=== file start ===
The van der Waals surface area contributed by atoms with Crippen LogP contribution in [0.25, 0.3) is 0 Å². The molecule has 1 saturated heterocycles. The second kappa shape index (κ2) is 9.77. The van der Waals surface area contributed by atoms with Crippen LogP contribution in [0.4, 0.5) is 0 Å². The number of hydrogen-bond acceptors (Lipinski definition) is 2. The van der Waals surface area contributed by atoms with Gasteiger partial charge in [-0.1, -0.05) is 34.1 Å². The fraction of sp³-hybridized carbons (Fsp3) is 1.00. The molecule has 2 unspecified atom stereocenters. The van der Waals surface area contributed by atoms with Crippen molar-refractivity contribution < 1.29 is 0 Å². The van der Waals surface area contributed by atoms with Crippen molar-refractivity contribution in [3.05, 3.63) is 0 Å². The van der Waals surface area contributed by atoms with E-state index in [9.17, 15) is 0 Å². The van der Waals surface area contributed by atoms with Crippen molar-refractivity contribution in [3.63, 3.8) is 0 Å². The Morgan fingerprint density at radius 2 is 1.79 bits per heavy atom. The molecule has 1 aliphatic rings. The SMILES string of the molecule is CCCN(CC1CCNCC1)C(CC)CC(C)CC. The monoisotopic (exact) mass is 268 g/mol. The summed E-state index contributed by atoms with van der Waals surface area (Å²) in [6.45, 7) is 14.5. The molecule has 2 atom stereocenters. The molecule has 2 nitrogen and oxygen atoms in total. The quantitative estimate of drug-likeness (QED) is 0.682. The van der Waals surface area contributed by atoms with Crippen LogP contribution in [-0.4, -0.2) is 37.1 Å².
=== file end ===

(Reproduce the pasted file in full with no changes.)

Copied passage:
The van der Waals surface area contributed by atoms with Crippen LogP contribution in [0.25, 0.3) is 0 Å². The molecule has 1 saturated heterocycles. The second kappa shape index (κ2) is 9.77. The van der Waals surface area contributed by atoms with Crippen LogP contribution in [0.4, 0.5) is 0 Å². The number of hydrogen-bond acceptors (Lipinski definition) is 2. The van der Waals surface area contributed by atoms with Gasteiger partial charge in [-0.1, -0.05) is 34.1 Å². The fraction of sp³-hybridized carbons (Fsp3) is 1.00. The molecule has 2 unspecified atom stereocenters. The van der Waals surface area contributed by atoms with Crippen molar-refractivity contribution < 1.29 is 0 Å². The van der Waals surface area contributed by atoms with Crippen molar-refractivity contribution in [3.05, 3.63) is 0 Å². The van der Waals surface area contributed by atoms with E-state index in [9.17, 15) is 0 Å². The van der Waals surface area contributed by atoms with Crippen molar-refractivity contribution in [3.63, 3.8) is 0 Å². The Morgan fingerprint density at radius 2 is 1.79 bits per heavy atom. The molecule has 1 aliphatic rings. The SMILES string of the molecule is CCCN(CC1CCNCC1)C(CC)CC(C)CC. The monoisotopic (exact) mass is 268 g/mol. The summed E-state index contributed by atoms with van der Waals surface area (Å²) in [6.45, 7) is 14.5. The molecule has 2 atom stereocenters. The molecule has 2 nitrogen and oxygen atoms in total. The quantitative estimate of drug-likeness (QED) is 0.682. The van der Waals surface area contributed by atoms with Crippen LogP contribution in [-0.4, -0.2) is 37.1 Å².